• The majority of interviewers opt for the three-star option. It’s the safest choice – being neither too negative or too positive.
  • Not every star rating is equal. A four-star rating can mean “the best I have seen” to one interviewer and “good in general” to another interviewer.
  • The interviewers have to benchmark the candidates in the dark. There is no way to know from the get-go what is the worst and what is the best from the pool of candidates they are going to interview.

With the thumb-rating system, the interviewers can avoid all of these pitfalls.

  • Every interviewer has to make a clear decision between “No”, “Not sure”, “Yes”, and “Strong yes”. There is no “safe” choice.
  • Every thumb rating is equal. A “No” has the universal meaning of “no-go” for all interviewers.
  • All interviewers have straightforward choices. They just need to judge each candidate based on their perception of what is good, what is uncertain, and what is bad. They don’t have to ask themselves “What is the difference between one star and two stars and how does that match to my perception of quality?”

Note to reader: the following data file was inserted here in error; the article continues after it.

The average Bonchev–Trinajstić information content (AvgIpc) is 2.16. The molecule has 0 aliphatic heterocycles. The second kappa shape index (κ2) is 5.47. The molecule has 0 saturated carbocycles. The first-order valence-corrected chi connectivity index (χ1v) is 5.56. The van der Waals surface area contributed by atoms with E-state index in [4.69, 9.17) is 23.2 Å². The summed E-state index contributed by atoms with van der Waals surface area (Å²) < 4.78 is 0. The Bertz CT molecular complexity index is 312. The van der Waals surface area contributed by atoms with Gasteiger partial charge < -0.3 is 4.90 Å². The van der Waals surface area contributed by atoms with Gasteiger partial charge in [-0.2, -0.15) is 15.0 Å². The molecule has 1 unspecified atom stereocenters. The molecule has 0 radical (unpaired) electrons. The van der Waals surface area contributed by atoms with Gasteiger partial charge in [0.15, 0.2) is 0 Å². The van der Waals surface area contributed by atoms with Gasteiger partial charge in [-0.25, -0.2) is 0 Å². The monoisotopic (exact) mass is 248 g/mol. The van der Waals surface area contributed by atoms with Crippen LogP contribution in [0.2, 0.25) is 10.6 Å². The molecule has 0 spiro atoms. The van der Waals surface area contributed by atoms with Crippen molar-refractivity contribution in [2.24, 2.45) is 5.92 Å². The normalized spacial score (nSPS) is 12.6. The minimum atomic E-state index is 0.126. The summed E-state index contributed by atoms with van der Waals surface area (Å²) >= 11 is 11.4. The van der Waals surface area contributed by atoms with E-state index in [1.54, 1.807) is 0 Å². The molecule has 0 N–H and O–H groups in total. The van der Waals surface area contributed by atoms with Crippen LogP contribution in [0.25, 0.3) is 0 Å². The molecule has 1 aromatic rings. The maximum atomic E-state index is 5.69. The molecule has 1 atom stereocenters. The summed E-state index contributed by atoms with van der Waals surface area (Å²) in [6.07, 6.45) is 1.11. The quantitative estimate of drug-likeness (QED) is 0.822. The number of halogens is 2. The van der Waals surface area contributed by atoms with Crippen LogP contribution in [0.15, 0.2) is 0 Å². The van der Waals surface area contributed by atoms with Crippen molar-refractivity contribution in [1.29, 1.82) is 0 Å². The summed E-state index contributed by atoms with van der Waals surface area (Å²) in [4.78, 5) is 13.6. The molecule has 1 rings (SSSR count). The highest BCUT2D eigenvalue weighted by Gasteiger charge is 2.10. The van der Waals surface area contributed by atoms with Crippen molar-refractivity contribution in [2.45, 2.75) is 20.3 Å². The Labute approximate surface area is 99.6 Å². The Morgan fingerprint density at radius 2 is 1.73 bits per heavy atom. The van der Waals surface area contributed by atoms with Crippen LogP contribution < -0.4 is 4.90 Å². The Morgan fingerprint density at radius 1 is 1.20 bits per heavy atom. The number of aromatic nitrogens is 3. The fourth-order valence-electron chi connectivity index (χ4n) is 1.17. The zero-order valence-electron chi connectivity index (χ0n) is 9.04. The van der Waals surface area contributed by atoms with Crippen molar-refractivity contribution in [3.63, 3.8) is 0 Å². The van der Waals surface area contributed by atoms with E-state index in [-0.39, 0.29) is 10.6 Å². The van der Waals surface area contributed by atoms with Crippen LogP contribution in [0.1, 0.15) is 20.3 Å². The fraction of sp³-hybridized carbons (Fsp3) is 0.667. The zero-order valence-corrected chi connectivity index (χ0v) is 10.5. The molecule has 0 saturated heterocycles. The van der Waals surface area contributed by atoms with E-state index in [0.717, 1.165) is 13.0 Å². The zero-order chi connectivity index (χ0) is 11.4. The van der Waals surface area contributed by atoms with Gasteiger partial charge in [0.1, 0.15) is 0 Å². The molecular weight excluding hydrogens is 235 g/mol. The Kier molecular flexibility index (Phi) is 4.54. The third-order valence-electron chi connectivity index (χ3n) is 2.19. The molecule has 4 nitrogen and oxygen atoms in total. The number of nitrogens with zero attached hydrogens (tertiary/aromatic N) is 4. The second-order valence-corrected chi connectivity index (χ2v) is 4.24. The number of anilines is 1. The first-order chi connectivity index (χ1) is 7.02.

Going for the thumb-rating system isn’t the only major change we made. We don’t want hiring managers to ask themselves the same question: “This candidate has two “Yes”, three “Not sure”, and one “No”. Great. What does this mean overall?”

Instead of counting how many thumb ratings per tier a candidate gets, we calculate the percentage of positive evaluation they have. A “No” would mean 0% positive evaluation. A “Not sure” would be 50% and a “Yes” or a “Strong yes” would be 100%. We don’t differentiate the last two because they’re both positive signals. Also, by assigning the same value to both “Yes” and “Strong yes”, we offset the ratings given by people who never opt for the highest rating within a system. You can read more about this here.

If you just want to insert a quick evaluation with only a thumb rating and a note, you can also do it with our quick evaluation option.